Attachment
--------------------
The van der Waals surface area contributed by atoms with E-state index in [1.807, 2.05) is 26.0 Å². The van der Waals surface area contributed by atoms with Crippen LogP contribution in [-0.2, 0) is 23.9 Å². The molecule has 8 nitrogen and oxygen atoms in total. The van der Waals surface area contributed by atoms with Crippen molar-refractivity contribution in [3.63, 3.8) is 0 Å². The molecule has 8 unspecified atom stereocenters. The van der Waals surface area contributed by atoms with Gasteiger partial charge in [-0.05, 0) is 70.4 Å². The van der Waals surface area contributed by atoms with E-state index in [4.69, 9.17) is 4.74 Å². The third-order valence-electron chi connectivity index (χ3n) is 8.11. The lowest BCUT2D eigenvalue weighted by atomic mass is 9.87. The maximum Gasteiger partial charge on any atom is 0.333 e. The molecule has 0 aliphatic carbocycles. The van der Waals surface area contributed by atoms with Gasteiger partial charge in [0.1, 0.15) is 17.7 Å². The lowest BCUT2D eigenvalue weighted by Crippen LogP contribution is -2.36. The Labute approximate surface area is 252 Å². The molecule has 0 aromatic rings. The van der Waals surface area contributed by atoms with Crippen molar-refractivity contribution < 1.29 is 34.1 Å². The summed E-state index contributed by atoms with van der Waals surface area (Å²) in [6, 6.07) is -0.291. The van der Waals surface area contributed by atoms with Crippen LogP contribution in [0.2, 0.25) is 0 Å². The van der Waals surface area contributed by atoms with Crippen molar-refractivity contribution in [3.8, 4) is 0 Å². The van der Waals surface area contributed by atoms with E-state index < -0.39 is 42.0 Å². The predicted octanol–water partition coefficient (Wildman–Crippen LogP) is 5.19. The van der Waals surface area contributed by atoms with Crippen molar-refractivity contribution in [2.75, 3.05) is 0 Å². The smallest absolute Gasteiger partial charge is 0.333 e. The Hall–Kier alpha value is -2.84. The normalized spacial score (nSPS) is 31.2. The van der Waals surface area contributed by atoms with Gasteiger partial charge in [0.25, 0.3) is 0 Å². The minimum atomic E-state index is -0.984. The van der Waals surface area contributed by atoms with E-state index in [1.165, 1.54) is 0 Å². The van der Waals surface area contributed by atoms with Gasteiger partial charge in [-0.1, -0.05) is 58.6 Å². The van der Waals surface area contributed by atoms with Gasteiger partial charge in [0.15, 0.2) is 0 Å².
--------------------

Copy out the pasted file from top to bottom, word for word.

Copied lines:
The van der Waals surface area contributed by atoms with E-state index in [1.807, 2.05) is 26.0 Å². The van der Waals surface area contributed by atoms with Crippen LogP contribution in [-0.2, 0) is 23.9 Å². The molecule has 8 nitrogen and oxygen atoms in total. The van der Waals surface area contributed by atoms with Crippen molar-refractivity contribution in [3.63, 3.8) is 0 Å². The molecule has 8 unspecified atom stereocenters. The van der Waals surface area contributed by atoms with Gasteiger partial charge in [-0.05, 0) is 70.4 Å². The van der Waals surface area contributed by atoms with E-state index in [4.69, 9.17) is 4.74 Å². The third-order valence-electron chi connectivity index (χ3n) is 8.11. The lowest BCUT2D eigenvalue weighted by atomic mass is 9.87. The maximum Gasteiger partial charge on any atom is 0.333 e. The molecule has 0 aliphatic carbocycles. The van der Waals surface area contributed by atoms with Gasteiger partial charge in [0.1, 0.15) is 17.7 Å². The lowest BCUT2D eigenvalue weighted by Crippen LogP contribution is -2.36. The Labute approximate surface area is 252 Å². The molecule has 0 aromatic rings. The van der Waals surface area contributed by atoms with Crippen molar-refractivity contribution < 1.29 is 34.1 Å². The summed E-state index contributed by atoms with van der Waals surface area (Å²) in [6, 6.07) is -0.291. The van der Waals surface area contributed by atoms with Crippen LogP contribution in [0.2, 0.25) is 0 Å². The van der Waals surface area contributed by atoms with Crippen molar-refractivity contribution in [3.8, 4) is 0 Å². The van der Waals surface area contributed by atoms with E-state index < -0.39 is 42.0 Å². The predicted octanol–water partition coefficient (Wildman–Crippen LogP) is 5.19. The van der Waals surface area contributed by atoms with Crippen molar-refractivity contribution in [2.75, 3.05) is 0 Å². The smallest absolute Gasteiger partial charge is 0.333 e. The Hall–Kier alpha value is -2.84. The normalized spacial score (nSPS) is 31.2. The van der Waals surface area contributed by atoms with Gasteiger partial charge in [0.25, 0.3) is 0 Å². The minimum atomic E-state index is -0.984. The van der Waals surface area contributed by atoms with E-state index in [1.165, 1.54) is 0 Å². The van der Waals surface area contributed by atoms with Gasteiger partial charge in [-0.1, -0.05) is 58.6 Å². The van der Waals surface area contributed by atoms with Gasteiger partial charge in [0.15, 0.2) is 0 Å².